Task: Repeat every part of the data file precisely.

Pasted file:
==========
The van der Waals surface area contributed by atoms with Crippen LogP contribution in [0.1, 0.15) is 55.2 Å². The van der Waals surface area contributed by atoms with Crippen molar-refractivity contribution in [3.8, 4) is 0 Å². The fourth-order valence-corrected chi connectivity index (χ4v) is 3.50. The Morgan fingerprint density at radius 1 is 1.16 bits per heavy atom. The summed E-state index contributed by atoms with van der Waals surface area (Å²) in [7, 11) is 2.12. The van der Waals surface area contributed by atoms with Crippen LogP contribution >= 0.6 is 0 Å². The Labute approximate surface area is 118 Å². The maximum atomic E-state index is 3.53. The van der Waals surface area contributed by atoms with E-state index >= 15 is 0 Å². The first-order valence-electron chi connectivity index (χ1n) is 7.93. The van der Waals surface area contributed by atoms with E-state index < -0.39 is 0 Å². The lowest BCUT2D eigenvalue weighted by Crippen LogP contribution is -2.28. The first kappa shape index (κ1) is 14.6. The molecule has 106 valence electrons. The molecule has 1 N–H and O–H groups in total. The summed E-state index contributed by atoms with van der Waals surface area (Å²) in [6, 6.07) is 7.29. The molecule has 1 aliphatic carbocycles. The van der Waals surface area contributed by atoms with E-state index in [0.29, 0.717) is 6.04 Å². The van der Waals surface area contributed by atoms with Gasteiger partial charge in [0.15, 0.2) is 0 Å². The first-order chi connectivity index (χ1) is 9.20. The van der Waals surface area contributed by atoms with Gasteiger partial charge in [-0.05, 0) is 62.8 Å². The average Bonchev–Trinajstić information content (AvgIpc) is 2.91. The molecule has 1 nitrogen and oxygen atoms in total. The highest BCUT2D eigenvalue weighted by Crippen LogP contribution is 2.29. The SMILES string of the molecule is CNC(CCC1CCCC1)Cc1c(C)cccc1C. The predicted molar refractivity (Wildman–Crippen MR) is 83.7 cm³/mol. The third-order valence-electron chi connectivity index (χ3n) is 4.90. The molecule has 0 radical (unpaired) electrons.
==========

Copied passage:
The van der Waals surface area contributed by atoms with Crippen LogP contribution in [0.1, 0.15) is 55.2 Å². The van der Waals surface area contributed by atoms with Crippen molar-refractivity contribution in [3.8, 4) is 0 Å². The fourth-order valence-corrected chi connectivity index (χ4v) is 3.50. The Morgan fingerprint density at radius 1 is 1.16 bits per heavy atom. The summed E-state index contributed by atoms with van der Waals surface area (Å²) in [7, 11) is 2.12. The van der Waals surface area contributed by atoms with Crippen LogP contribution >= 0.6 is 0 Å². The Labute approximate surface area is 118 Å². The maximum atomic E-state index is 3.53. The van der Waals surface area contributed by atoms with E-state index >= 15 is 0 Å². The first-order valence-electron chi connectivity index (χ1n) is 7.93. The van der Waals surface area contributed by atoms with E-state index < -0.39 is 0 Å². The lowest BCUT2D eigenvalue weighted by Crippen LogP contribution is -2.28. The first kappa shape index (κ1) is 14.6. The molecule has 106 valence electrons. The molecule has 1 N–H and O–H groups in total. The summed E-state index contributed by atoms with van der Waals surface area (Å²) in [6, 6.07) is 7.29. The molecule has 1 aliphatic carbocycles. The van der Waals surface area contributed by atoms with E-state index in [0.29, 0.717) is 6.04 Å². The van der Waals surface area contributed by atoms with Gasteiger partial charge in [0.15, 0.2) is 0 Å². The first-order chi connectivity index (χ1) is 9.20. The van der Waals surface area contributed by atoms with Gasteiger partial charge in [-0.05, 0) is 62.8 Å². The average Bonchev–Trinajstić information content (AvgIpc) is 2.91. The molecule has 1 nitrogen and oxygen atoms in total. The highest BCUT2D eigenvalue weighted by Crippen LogP contribution is 2.29. The SMILES string of the molecule is CNC(CCC1CCCC1)Cc1c(C)cccc1C. The predicted molar refractivity (Wildman–Crippen MR) is 83.7 cm³/mol. The third-order valence-electron chi connectivity index (χ3n) is 4.90. The molecule has 0 radical (unpaired) electrons.